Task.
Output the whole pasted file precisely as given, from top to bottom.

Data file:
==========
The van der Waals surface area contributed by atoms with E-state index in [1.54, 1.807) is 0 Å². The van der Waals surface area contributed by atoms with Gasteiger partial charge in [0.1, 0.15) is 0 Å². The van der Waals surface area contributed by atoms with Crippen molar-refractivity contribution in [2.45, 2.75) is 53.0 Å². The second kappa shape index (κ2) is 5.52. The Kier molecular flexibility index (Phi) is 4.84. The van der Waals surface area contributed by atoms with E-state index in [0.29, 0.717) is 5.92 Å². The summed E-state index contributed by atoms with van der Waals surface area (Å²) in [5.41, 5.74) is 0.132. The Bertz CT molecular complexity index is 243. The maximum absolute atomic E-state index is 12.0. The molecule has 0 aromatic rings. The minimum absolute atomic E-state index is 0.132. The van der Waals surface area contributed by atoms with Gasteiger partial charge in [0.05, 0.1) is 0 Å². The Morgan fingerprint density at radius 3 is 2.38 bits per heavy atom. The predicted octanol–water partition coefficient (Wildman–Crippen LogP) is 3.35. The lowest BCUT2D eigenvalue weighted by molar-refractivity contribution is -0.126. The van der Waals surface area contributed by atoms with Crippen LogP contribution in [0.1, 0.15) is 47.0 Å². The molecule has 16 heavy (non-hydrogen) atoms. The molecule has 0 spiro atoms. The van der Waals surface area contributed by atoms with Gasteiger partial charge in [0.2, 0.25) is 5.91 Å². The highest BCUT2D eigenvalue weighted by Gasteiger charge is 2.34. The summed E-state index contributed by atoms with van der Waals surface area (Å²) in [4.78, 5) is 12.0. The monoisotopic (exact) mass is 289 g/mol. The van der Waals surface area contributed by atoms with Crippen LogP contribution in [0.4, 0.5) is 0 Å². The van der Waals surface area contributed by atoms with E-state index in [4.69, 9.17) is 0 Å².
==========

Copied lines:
The van der Waals surface area contributed by atoms with E-state index in [1.54, 1.807) is 0 Å². The van der Waals surface area contributed by atoms with Gasteiger partial charge in [0.1, 0.15) is 0 Å². The van der Waals surface area contributed by atoms with Crippen molar-refractivity contribution in [2.45, 2.75) is 53.0 Å². The second kappa shape index (κ2) is 5.52. The Kier molecular flexibility index (Phi) is 4.84. The van der Waals surface area contributed by atoms with E-state index in [0.29, 0.717) is 5.92 Å². The summed E-state index contributed by atoms with van der Waals surface area (Å²) in [5.41, 5.74) is 0.132. The Bertz CT molecular complexity index is 243. The maximum absolute atomic E-state index is 12.0. The molecule has 0 aromatic rings. The minimum absolute atomic E-state index is 0.132. The van der Waals surface area contributed by atoms with Gasteiger partial charge in [0.05, 0.1) is 0 Å². The Morgan fingerprint density at radius 3 is 2.38 bits per heavy atom. The predicted octanol–water partition coefficient (Wildman–Crippen LogP) is 3.35. The lowest BCUT2D eigenvalue weighted by molar-refractivity contribution is -0.126. The van der Waals surface area contributed by atoms with Crippen LogP contribution in [0.1, 0.15) is 47.0 Å². The molecule has 16 heavy (non-hydrogen) atoms. The molecule has 0 spiro atoms. The van der Waals surface area contributed by atoms with Gasteiger partial charge in [0.2, 0.25) is 5.91 Å². The highest BCUT2D eigenvalue weighted by Gasteiger charge is 2.34. The summed E-state index contributed by atoms with van der Waals surface area (Å²) in [4.78, 5) is 12.0. The monoisotopic (exact) mass is 289 g/mol. The van der Waals surface area contributed by atoms with Crippen LogP contribution in [0.4, 0.5) is 0 Å². The van der Waals surface area contributed by atoms with E-state index in [4.69, 9.17) is 0 Å².